BWXT Canada’s Peterborough facility is helping with the production of commercial medical isotopes at the Darlington nuclear generating station, the company announced Thursday.
Ontario Power Generation‘s subsidiary Laurentis Energy Partners and BWXT ITG Canada Inc. (a sister company of BWXT Canada) have partnered toward the production of molybdenum-99 (Mo-99) at OPG’s Darlington nuclear generation station on the shore of Lake Ontario in Clarington, east of Toronto.
Mo-99 is a “much-needed” medical isotope used in more than 40 million procedures a year to help detect cancers and diagnose various medical conditions, BWXT states.
BWXT says over the past two years, a team of more than 100 personnel at BWXT and Laurentis designed specialized tooling at the Peterborough facility to enable the production of medical isotopes at Darlington.
The manufacturing of this specialized tooling is currently underway in Peterborough, the company announced.
A fabrication facility was also built at the Peterborough facility to produce Mo-99 components that will be delivered by the specialized tooling, which will be installed at Darlington.
“We are leveraging BWXT’s broad capabilities to design, manufacture, install and service reactor technology in order to support the launch of this innovative solution in partnership with Laurentis,” said John MacQuarrie, president of BWXT Canada.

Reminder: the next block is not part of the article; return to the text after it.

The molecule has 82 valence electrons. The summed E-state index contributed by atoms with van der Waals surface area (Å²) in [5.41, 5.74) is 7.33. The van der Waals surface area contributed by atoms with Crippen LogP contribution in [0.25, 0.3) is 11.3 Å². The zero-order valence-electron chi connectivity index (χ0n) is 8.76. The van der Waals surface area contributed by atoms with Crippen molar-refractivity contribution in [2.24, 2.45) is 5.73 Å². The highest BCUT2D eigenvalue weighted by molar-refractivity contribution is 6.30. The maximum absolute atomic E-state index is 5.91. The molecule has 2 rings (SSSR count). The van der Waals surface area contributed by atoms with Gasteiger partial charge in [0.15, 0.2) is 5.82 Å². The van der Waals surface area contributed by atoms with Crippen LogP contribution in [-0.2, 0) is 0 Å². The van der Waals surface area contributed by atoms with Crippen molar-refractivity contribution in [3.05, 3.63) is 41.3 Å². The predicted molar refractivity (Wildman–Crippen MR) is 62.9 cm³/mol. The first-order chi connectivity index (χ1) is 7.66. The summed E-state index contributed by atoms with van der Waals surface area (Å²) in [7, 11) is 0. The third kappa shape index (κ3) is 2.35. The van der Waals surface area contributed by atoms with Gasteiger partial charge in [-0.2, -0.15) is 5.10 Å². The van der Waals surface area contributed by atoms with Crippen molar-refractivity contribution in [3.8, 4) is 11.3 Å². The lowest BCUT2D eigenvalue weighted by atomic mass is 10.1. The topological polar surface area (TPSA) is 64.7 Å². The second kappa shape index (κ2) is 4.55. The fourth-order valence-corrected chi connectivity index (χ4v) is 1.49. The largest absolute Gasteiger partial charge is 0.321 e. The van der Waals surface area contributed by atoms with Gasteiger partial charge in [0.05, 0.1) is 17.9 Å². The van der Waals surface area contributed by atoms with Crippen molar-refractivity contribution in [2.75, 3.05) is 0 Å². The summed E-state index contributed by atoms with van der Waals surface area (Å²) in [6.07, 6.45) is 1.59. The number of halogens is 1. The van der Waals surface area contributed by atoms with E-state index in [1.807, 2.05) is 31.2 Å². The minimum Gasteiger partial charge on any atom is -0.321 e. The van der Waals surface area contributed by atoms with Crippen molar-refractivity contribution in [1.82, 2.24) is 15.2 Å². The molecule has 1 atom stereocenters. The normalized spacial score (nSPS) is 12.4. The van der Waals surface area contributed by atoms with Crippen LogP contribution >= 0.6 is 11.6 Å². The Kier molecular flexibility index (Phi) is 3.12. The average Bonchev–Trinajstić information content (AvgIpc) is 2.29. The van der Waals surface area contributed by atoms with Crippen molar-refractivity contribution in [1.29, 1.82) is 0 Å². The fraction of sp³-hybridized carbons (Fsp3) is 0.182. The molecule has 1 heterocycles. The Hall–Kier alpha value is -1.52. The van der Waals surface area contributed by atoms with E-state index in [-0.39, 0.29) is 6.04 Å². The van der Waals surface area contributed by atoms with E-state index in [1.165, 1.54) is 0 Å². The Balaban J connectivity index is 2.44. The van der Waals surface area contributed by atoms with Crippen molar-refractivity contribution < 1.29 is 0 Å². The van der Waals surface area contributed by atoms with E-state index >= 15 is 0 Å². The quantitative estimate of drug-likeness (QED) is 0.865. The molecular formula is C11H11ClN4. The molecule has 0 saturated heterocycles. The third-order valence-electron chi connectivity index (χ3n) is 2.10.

“Together, we have made tremendous progress towards the production of this crucial medical isotope that is used in more than 80 per cent of all nuclear medicine procedures.”
The tooling will deliver the molybdenum into the Darlington reactor for irradiation, which will enable Darlington to become the first commercial operating nuclear reactor to produce Mo-99, said Dominique Minière, president of Laurentis Energy Partners.
“This advanced equipment is an example of how Laurentis is maximizing decades of experience within the nuclear industry for the delivery of innovative solutions,” Minière said. “These milestones represent a considerable step forward in the implementation of this industry-leading technology.”
Marty Coombs, president of BWXT ITG, noted its facility in Ottawa is also assisting the project.
“We are well underway with the transformation of our nuclear medicine facility in Ottawa to be able to process Mo-99 and manufacture Tc-99m generators,” Coombs said. “These generators will be used to make radiopharmaceuticals for patients, and will help to resolve historical shortages of this vital product.”
Jean Nash, clinical manager of molecular imaging at Toronto’s University Health Network, said over the last decade there has been a reduction in the accessibility of radioisotopes.
Ontario’s Chalk River nuclear reactor — which was the main supplier of technetium-99 for North America — stopped regular production of isotopes in 2016, and closed in 2018.
“And this supply issue has only been exacerbated with the onset of COVID,” Nash said. “A new, reliable supply will allow for more stable access to medical isotopes and support hospitals and clinicians in Ontario, Canada and beyond to provide better patient care.”